Small powers and great designs
Diplomacy, cross-border patronage, and the negotiation of subsidy alliances in the north-western part of the Holy Roman Empire (late seventeenth century)
in Subsidies, diplomacy, and state formation in Europe, 1494–1789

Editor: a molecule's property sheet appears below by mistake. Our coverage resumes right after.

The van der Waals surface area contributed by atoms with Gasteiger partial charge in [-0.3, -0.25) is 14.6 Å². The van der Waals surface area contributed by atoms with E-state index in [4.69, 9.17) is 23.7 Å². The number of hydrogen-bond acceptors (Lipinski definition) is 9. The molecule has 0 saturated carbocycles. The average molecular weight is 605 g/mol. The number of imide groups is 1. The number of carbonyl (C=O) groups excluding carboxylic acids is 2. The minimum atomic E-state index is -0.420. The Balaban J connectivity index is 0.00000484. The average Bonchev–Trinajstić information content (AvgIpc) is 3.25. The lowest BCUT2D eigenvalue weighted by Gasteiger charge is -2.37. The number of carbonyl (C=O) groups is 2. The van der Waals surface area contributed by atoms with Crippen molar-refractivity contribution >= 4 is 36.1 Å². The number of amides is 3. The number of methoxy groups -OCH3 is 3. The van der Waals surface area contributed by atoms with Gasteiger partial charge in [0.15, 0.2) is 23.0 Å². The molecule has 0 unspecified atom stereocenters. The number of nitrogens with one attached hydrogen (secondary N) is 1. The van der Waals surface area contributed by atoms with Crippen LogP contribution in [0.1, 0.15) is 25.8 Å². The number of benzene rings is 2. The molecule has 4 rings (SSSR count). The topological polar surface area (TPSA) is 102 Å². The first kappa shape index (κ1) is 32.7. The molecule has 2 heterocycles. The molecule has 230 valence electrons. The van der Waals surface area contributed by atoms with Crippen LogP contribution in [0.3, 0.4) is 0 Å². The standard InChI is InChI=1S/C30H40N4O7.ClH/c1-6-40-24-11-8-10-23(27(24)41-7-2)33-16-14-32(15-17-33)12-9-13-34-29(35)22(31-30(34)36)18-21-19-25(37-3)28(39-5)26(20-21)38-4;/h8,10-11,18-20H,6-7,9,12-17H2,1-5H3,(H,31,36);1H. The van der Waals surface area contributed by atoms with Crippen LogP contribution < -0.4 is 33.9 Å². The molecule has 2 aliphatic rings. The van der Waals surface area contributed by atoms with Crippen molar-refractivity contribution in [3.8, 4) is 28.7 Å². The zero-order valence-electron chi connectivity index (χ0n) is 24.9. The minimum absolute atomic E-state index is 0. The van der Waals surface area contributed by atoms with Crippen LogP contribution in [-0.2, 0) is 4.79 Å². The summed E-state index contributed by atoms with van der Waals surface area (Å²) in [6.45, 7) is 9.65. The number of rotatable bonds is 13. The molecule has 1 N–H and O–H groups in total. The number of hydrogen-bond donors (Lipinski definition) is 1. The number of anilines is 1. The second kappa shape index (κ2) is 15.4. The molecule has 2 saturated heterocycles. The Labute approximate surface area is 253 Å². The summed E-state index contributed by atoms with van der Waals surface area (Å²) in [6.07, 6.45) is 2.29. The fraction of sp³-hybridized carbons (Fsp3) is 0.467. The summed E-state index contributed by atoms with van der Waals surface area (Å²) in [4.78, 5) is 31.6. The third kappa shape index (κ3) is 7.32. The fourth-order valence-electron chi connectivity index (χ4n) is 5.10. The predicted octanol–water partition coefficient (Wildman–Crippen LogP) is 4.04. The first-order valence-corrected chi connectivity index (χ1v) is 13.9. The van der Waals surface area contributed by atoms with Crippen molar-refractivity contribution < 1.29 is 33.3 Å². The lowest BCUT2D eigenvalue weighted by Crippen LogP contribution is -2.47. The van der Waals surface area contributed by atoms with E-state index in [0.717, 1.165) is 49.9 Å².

The chapter focuses on the practices of diplomacy and various cross-border negotiations concerning the formation of foreign subsidy alliances on different levels in the north-western periphery of the Holy Roman Empire in the first decades after the Peace of Westphalia. This field of inquiry is explored in three case studies: (1) the attempt of the duke of Neuburg to use subsidies to recruit and equip substantial military forces and the career of Georg Christian von Hessen-Homburg as negotiator and struggling military entrepreneur, (2) Münster’s prince-bishop Christoph Bernhard von Galen and his English subsidy alliance in 1665/1666 directed against the Republic of the Netherlands, and (3) the involvement of German princes in the Dutch War of 1672 and Wilhelm von Fürstenberg’s diplomatic role in the formation of a subsidy alliance. It argues that subsidy alliances not only provided major European powers with boots on the ground and the necessary infrastructure for pursuing military campaigns; they also afforded minor princes the chance to promote their interests in territorial security, expansion, as well as a military asset of symbolic value to enhance their status on the larger European stage.

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